By| September 3, 2011
Osteopathy Treats Lower Back Pain - Over 80% of people will have low back pain at some point in their lives and in most developed countries, it is the leading cause of absenteeism from work costing millions in lost production and time off. Most back problems are the result of wear and tear on the spine over a period of time.
The high incidence of low back pain that osteopaths are required to treat, are caused by problems with the muscles, joints or ligaments of the lower back. These can lead to backache or referred pain in other parts of the body.
The range of osteopathic treatment for back pain includes massage, gentle release and soft tissue techniques myofascial release methods, muscle energy techniques. Osteopathy is ideal for dealing with back pain.
The low back is comprised of the vertebrae that constitute the spine and the muscles that are attached to it. Between each vertebra lies a disc, composed of strong, rubber-like tissue that facilitates movement and flexibility whilst additional reinforcement is provided by the ligaments attached to the adjacent vertebrae. As well as providing structure to the body, the spine protects the spinal cord, carrying nerves from the brain.
Osteopathic manipulation techniques for back pain are believed to work by reducing bulging discs and correcting the internal displacement of disc fragments, freeing adhesions around a prolapsed disc, inhibiting the transmission of nerve impulses and relaxing tense muscles through stretching.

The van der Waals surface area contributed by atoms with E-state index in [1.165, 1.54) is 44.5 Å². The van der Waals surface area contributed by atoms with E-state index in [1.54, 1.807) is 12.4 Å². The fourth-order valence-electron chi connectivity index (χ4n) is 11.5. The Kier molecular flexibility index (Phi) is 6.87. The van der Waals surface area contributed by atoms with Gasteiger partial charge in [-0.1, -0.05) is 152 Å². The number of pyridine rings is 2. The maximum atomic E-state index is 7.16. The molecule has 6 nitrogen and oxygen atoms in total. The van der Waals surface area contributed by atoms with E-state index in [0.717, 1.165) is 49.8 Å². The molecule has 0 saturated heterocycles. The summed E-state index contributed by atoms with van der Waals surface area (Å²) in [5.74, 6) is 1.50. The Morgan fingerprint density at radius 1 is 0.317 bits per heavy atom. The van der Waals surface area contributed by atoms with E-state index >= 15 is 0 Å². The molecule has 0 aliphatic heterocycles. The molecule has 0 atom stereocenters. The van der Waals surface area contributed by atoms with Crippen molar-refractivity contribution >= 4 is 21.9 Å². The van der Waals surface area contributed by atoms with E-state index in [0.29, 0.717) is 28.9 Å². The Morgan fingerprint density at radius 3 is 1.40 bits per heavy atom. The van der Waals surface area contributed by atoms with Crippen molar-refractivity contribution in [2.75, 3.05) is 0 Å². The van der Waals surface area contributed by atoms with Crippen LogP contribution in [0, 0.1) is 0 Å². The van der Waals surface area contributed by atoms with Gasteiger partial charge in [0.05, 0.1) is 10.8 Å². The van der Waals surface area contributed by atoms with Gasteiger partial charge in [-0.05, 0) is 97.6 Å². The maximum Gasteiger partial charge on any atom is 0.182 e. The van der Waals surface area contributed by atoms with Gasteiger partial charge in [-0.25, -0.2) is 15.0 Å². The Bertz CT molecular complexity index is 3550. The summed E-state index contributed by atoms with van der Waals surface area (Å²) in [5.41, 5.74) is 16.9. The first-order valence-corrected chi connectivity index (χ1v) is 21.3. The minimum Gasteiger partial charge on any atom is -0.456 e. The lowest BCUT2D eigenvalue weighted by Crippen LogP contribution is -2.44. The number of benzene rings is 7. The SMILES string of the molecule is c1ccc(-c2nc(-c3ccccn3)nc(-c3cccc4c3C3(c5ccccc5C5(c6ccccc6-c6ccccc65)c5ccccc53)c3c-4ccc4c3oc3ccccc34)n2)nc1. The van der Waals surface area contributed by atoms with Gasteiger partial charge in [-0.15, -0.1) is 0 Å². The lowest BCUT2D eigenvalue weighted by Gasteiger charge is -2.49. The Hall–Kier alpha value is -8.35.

Causes Of Low Back Pain
Non-specific/Simple Low back pain can be caused by the sprain or strain of a ligament or muscle, a dysfunction in one of the discs or a problem with one of the small facet joints between two vertebrae. Whilst these are classified as simple or non-specific low back pain, the discomfort can vary from mild to very severe. Typically the pain is located in one area of the lower back, but it can spread to other areas of the body such as the buttocks or thighs. The causes and symptoms can be treated through osteopathic interventions.
Nerve Root Irritation
Nerve Root Irritation occurs when one of the spinal nerves which exit from the spinal chord, for example the sciatic nerve, becomes irritated either by pressure from swelling due to an inflammatory reaction in an associated tissue such as a strained joint; chemical reaction or pressure on the nerve from a muscle as in piriformis syndrome. Actual nerve root pain is very severe and is either due to a prolapsed disc pressing on a nerve root or degenerative changes in the spine causing the bone to press on the nerve root.
Cauda Equina Syndrome: This is a serious and rare disorder caused by pressure on the nerves at the base of the spinal cord. Symptoms include: low back pain, disruption of bowel and bladder functions, numbness to the saddle area and weakness in the legs.
Inflammation of the joints, or arthritis of the spine can cause back pain. The common types of arthritis include: Osteoarthritis, Ankylosing Spondylitis and Rheumatoid Arthritis.
Less common causes of lower back pain include bone disorders, tumours and infections.
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